Every American age has had its licenced curmudgeon. A century ago Mark Twain filled that role, then came Will Rogers and HL Mencken. The latest of that line was Andy Rooney, whose pungent television commentaries about life's myriad petty irritations made him a national institution.
Rooney's soapbox was CBS's venerable 60 Minutes weekly news magazine, broadcast every Sunday evening. For more than 30 years, from 1978 until just a month before his death, he held forth for a couple of minutes at the end of the show, more often than not grumbling about something.
The segment was filmed not on a studio set, but with Rooney sitting behind his desk in his cluttered office. His target might be anything: the spuriousness of much modern art or the pointless cotton wads you find in pill bottles, the ordeal of New Year's Eve or the problems of turning a computer on and off. If Bill Gates had invented television, he once mused, "You'd need two hours to watch 60 Minutes."
Occasionally he would tackle a serious subject – in 2003 he criticised the Iraq War, and earlier this year spoke of his rejoicing that Osama bin Laden had finally been killed. But mostly he sounded off on his pet peeves. In one 1994 show he offered his list of the five worst inventions: electric hand driers in public washrooms, "useless" dust jackets on books, pop-top cans, venetian blinds and the ballpoint pen. In Rooney's experience these latter invariably didn't work; fountain pens, he told viewers, were far more reliable.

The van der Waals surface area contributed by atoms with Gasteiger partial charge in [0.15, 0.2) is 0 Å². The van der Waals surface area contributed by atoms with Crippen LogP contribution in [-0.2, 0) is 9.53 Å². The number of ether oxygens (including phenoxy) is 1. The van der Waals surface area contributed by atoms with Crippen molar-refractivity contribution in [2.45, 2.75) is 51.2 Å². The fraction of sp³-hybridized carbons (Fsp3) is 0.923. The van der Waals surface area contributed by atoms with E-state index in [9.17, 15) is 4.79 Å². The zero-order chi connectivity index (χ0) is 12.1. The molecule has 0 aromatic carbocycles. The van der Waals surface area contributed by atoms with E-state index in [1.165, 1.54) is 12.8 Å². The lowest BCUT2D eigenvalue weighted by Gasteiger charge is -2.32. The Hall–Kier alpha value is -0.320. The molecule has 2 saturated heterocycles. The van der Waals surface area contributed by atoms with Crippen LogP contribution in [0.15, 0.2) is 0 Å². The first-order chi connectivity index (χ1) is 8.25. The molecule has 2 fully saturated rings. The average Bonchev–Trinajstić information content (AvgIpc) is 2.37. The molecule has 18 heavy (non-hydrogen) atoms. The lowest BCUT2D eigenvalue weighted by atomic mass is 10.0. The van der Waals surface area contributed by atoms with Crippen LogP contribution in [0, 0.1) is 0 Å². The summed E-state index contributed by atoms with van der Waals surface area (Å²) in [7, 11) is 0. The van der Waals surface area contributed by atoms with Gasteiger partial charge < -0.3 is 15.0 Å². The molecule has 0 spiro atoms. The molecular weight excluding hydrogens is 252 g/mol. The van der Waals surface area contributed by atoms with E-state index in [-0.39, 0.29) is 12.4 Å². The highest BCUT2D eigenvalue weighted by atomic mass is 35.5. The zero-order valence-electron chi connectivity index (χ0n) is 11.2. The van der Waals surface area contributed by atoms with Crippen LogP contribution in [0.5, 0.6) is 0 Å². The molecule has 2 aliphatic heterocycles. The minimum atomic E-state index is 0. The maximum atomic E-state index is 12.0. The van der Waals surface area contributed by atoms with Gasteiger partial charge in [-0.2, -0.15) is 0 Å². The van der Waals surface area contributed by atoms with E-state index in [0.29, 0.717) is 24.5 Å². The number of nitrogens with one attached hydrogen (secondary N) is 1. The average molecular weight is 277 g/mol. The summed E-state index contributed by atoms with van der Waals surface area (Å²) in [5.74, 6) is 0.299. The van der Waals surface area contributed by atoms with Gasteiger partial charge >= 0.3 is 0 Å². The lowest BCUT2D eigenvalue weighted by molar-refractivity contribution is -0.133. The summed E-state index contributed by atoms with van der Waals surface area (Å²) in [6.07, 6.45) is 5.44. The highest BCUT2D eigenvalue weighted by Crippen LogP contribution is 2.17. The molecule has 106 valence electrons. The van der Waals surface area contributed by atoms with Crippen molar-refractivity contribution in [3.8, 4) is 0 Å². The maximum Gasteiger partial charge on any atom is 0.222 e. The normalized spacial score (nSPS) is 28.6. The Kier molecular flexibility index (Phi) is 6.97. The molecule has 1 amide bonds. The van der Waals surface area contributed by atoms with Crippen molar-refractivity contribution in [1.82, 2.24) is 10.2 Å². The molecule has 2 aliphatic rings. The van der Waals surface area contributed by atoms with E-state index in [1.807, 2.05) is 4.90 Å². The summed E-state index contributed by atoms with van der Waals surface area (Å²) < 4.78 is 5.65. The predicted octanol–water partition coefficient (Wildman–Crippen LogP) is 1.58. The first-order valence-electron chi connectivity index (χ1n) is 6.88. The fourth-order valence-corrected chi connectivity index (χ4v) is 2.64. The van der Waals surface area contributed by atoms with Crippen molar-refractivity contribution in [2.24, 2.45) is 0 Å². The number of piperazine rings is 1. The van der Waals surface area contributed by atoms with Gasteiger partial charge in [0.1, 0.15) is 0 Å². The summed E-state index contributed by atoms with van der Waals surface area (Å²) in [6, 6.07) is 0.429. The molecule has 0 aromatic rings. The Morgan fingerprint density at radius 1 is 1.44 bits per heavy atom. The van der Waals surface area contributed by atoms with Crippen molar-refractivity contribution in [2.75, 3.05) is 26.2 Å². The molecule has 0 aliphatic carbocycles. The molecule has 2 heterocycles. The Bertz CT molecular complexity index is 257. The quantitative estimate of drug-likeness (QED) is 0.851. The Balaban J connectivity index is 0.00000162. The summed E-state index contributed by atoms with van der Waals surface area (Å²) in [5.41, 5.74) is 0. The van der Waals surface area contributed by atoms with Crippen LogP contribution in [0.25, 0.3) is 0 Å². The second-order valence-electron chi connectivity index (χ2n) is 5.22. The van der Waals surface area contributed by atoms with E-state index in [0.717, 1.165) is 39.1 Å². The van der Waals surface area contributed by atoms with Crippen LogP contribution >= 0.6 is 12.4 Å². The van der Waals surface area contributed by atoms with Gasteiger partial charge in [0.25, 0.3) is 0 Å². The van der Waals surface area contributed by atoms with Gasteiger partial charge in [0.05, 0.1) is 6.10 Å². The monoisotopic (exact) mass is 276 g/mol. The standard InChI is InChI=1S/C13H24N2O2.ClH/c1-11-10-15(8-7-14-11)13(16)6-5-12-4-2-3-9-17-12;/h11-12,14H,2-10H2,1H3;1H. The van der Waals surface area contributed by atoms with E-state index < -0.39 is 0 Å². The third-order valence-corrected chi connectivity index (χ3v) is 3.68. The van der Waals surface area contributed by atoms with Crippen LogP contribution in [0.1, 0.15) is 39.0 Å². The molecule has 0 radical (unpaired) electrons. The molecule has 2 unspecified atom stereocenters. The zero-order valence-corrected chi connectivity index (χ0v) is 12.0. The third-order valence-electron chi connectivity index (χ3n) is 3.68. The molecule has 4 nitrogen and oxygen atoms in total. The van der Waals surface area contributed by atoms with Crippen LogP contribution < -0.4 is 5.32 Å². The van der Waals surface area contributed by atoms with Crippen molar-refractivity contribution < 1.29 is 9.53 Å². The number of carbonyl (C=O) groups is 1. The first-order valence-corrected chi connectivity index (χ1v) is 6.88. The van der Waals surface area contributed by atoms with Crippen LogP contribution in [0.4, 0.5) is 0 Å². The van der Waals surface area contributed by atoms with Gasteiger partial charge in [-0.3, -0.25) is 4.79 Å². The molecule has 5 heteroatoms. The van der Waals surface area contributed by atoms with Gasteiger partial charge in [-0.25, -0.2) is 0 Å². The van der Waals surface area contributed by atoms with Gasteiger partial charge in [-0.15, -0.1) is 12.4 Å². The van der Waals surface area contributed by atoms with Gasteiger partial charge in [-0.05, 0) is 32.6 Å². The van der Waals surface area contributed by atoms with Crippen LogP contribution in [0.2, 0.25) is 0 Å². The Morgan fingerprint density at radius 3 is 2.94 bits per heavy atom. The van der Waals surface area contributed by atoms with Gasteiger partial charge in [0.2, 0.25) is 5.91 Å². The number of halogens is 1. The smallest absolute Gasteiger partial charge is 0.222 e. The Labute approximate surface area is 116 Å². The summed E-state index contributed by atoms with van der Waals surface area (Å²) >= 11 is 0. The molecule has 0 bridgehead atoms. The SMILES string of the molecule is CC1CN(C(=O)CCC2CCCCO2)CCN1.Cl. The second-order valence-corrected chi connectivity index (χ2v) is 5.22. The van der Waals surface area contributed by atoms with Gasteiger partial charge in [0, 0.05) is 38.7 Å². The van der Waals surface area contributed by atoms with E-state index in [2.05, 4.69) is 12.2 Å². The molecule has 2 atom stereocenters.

Viewers loved it, but anyone who complains in public for a living is bound sooner or later to sound off about the wrong thing, and Rooney did so more than once. His costliest gaffe came in 1989, when he listed "homosexual unions" among "self-induced ills which kill us," and followed that up by giving an interview with a gay newspaper in which he reportedly disparaged the intelligence of African Americans.
Rooney denied the latter slur (the interview was not recorded), but accepted a three-month suspension by CBS. In the event, he was back in his slot on 60 Minutes within a month. Shorn of Rooney's commentaries, the programme had lost 20 per cent of its ratings at a stroke.
Although it was his quirky television appearances, with his persona of cantankerous old-timer, that made him nationally famous, Rooney always regarded himself first and foremost as a writer. That had been his goal, he once said, ever since a high school English teacher had told him he had a talent for the written word.
Drafted into the army in August 1941, he talked his way into a job as a reporter with the US military newspaper Stars and Stripes. He flew on bombing missions over Germany, covered the bloody 1944 D-Day landings on Omaha Beach and was one of the first Americans to enter the Nazi concentration camps.
After the war, Rooney joined CBS as a writer for radio and television, striking up a close friendship with Walter Cronkite, who would become America's most famous news anchor, and other leading lights of the network including the reporter Harry Reasoner, who delivered a series of "Everyman" essays, scripted by Rooney. "Someone had to write what they said, and that was me," he put it in typical down-to-earth fashion.
In his final years on 60 Minutes, the advancing years took some of the edge of his performances, but the public still loved him. In his 1,097th and final broadcast on 2 October, Rooney gave thanks: "I've done a lot of complaining here, but of all the things I've complained about, I can't complain about my life." His only regret, he once confessed, was that "insignificance didn't have more stature." In his hands, it did.
Andrew Aitken Rooney, writer and commentator: born Albany, New York 14 January 1919; married 1942 Marguerite Howard (three daughters, one son); died New York City 4 November 2011.